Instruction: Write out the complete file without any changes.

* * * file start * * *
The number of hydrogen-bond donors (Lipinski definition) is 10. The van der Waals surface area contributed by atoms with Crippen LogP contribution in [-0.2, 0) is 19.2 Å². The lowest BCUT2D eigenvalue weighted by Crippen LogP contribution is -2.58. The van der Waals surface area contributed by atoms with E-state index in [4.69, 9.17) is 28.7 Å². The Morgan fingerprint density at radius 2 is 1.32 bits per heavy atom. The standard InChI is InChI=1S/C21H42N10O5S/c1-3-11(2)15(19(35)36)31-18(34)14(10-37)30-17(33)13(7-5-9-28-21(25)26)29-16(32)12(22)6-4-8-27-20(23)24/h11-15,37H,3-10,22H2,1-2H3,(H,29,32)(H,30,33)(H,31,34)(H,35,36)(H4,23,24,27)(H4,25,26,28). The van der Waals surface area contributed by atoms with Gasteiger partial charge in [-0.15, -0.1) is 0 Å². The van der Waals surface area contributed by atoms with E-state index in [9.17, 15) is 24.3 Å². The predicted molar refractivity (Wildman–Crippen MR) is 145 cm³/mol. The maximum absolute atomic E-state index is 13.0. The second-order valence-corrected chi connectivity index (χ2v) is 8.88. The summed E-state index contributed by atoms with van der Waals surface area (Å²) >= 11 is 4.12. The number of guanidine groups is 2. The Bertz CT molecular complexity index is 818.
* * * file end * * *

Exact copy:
The number of hydrogen-bond donors (Lipinski definition) is 10. The van der Waals surface area contributed by atoms with Crippen LogP contribution in [-0.2, 0) is 19.2 Å². The lowest BCUT2D eigenvalue weighted by Crippen LogP contribution is -2.58. The van der Waals surface area contributed by atoms with E-state index in [4.69, 9.17) is 28.7 Å². The Morgan fingerprint density at radius 2 is 1.32 bits per heavy atom. The standard InChI is InChI=1S/C21H42N10O5S/c1-3-11(2)15(19(35)36)31-18(34)14(10-37)30-17(33)13(7-5-9-28-21(25)26)29-16(32)12(22)6-4-8-27-20(23)24/h11-15,37H,3-10,22H2,1-2H3,(H,29,32)(H,30,33)(H,31,34)(H,35,36)(H4,23,24,27)(H4,25,26,28). The van der Waals surface area contributed by atoms with Gasteiger partial charge in [-0.15, -0.1) is 0 Å². The van der Waals surface area contributed by atoms with E-state index in [9.17, 15) is 24.3 Å². The predicted molar refractivity (Wildman–Crippen MR) is 145 cm³/mol. The maximum absolute atomic E-state index is 13.0. The second-order valence-corrected chi connectivity index (χ2v) is 8.88. The summed E-state index contributed by atoms with van der Waals surface area (Å²) >= 11 is 4.12. The number of guanidine groups is 2. The Bertz CT molecular complexity index is 818.